“The Shadow Walkers” is both tantalizing and frustrating. Weighing how life’s routine realities can be as disconcertingly complex as they are numbingly simple , Dutch newcomer Peter Dop lays the foundation for a film that never fully develops. Despite its stunted, overly cerebral nature, this eccentric exercise’s assured tone and intriguing incidental tics should stoke expectations for the writer/director’s next outing.
Two brothers, Leen and Albert (Pierre Bokma, Aat Ceelen), meet nightly to slip into the shadows and tail folks at random around the small town where they live, observing a behavioral spectrum that melds the ordinary with the bizarre. Passing the same tableaux day after day, they note both momentous and subtle changes in the subjects they scrutinize with amused satisfaction and expound on everything from samurai principles to the dynamics of Italian footwear.
The duo’s unorthodox take on the outside world is matched by the vagaries of their personal lives. Married to sisters (Ariane Schluter, Betty Schuurman) and aware that Leen has been in love with his brother’s wife, Paula, since the outset, the quartet has come to a tacit arrangement. While his own wife showers each morning, Leen spends 15 minutes faking domestic harmony with Paula.
Refreshingly, the women anchor the film with normalcy, heading pragmatically off to work while their husbands continue to shun the real world, indulging in idle daytime pursuits and aimless games at night.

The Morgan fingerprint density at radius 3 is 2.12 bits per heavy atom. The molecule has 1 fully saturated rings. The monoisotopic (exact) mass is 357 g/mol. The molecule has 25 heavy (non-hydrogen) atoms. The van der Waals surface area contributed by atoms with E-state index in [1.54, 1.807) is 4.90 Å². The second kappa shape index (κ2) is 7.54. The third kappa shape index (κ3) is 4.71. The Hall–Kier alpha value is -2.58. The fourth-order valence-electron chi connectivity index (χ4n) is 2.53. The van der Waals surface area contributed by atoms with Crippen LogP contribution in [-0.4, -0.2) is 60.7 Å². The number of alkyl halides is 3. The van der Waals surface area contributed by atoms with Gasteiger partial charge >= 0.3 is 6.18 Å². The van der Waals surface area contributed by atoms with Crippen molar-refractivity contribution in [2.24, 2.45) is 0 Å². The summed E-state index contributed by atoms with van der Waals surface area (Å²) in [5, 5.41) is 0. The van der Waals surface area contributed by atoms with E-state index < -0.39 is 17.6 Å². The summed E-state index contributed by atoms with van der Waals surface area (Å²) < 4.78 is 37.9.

But when things need to take off in a more decisive direction they stall instead, continually retreading the same ground. The problem appears to be one of conception, in literary rather than film terms. Leen’s wife is seen at one point reading a book by Italo writer Gianni Celati, whose ambling prose full of ambiguous chance encounters may have served as the inspiration here. But what works on the page doesn’t necessarily translate accessibly to the screen.
That said, the film’s eavesdropping, observational quality makes it lazily compelling, and considerable low-key, ironic humor is drawn out of the brothers’ constant brushes with the unexpected side of human nature. Final twist also has a quirky appeal, as Albert decides to take his pursuit of other people’s stories beyond the usual boundaries by following a Japanese tour group clear to Paris.
Thesps slot easily into the idiosyncratic tone, with Bokma especially good, shifting suddenly between subdued, almost sullen stretches and outpourings of feverish verbosity.
Tech backup also is sturdy. Fons Merkies’ jazzy score comes in erratic bursts that mirror the story’s free-form riff quality. Camera trio Jan Wich, Lex Wertwijn and Peter Brugman give things a handsome, hip sheen, with alluring night lighting, a fine compositional sense and an appealing knack for picking out oddball details in the seemingly commonplace small-town setting.